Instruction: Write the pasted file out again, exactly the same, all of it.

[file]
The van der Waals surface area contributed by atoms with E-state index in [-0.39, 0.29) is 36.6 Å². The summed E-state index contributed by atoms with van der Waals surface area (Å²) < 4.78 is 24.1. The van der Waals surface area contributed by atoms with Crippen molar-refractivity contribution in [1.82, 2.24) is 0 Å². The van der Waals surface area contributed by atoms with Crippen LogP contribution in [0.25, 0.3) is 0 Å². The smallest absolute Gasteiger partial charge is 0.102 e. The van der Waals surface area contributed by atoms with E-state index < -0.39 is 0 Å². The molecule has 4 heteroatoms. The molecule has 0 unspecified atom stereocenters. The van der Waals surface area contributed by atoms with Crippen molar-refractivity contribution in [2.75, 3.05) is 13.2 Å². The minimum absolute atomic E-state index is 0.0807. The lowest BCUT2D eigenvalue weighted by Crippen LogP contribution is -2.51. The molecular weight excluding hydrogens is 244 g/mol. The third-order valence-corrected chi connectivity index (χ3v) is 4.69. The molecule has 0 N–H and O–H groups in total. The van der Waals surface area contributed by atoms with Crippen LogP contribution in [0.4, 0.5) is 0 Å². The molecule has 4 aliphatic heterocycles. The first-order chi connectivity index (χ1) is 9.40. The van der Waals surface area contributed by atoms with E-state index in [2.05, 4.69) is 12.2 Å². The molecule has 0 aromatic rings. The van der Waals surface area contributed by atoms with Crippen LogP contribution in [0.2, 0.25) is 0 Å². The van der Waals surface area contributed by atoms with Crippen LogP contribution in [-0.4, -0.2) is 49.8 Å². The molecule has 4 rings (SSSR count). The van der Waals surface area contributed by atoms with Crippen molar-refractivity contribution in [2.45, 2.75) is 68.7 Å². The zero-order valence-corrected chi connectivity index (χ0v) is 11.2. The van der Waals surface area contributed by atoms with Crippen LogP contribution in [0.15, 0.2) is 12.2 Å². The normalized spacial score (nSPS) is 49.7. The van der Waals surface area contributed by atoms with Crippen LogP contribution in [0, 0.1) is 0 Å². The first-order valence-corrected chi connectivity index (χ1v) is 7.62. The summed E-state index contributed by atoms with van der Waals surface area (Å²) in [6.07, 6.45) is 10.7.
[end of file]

The van der Waals surface area contributed by atoms with E-state index in [-0.39, 0.29) is 36.6 Å². The summed E-state index contributed by atoms with van der Waals surface area (Å²) < 4.78 is 24.1. The van der Waals surface area contributed by atoms with Crippen molar-refractivity contribution in [1.82, 2.24) is 0 Å². The van der Waals surface area contributed by atoms with Crippen LogP contribution in [0.25, 0.3) is 0 Å². The smallest absolute Gasteiger partial charge is 0.102 e. The van der Waals surface area contributed by atoms with E-state index < -0.39 is 0 Å². The molecule has 4 heteroatoms. The molecule has 0 unspecified atom stereocenters. The van der Waals surface area contributed by atoms with Crippen molar-refractivity contribution in [2.75, 3.05) is 13.2 Å². The minimum absolute atomic E-state index is 0.0807. The lowest BCUT2D eigenvalue weighted by Crippen LogP contribution is -2.51. The molecular weight excluding hydrogens is 244 g/mol. The third-order valence-corrected chi connectivity index (χ3v) is 4.69. The molecule has 0 N–H and O–H groups in total. The van der Waals surface area contributed by atoms with Crippen LogP contribution in [0.4, 0.5) is 0 Å². The molecule has 4 aliphatic heterocycles. The first-order chi connectivity index (χ1) is 9.40. The van der Waals surface area contributed by atoms with E-state index in [2.05, 4.69) is 12.2 Å². The molecule has 0 aromatic rings. The van der Waals surface area contributed by atoms with Crippen LogP contribution in [0.2, 0.25) is 0 Å². The van der Waals surface area contributed by atoms with Crippen LogP contribution in [-0.4, -0.2) is 49.8 Å². The molecule has 4 rings (SSSR count). The van der Waals surface area contributed by atoms with Crippen molar-refractivity contribution in [2.45, 2.75) is 68.7 Å². The zero-order valence-corrected chi connectivity index (χ0v) is 11.2. The van der Waals surface area contributed by atoms with Crippen LogP contribution in [0.15, 0.2) is 12.2 Å². The normalized spacial score (nSPS) is 49.7. The van der Waals surface area contributed by atoms with Crippen LogP contribution in [0, 0.1) is 0 Å². The first-order valence-corrected chi connectivity index (χ1v) is 7.62. The summed E-state index contributed by atoms with van der Waals surface area (Å²) in [6.07, 6.45) is 10.7.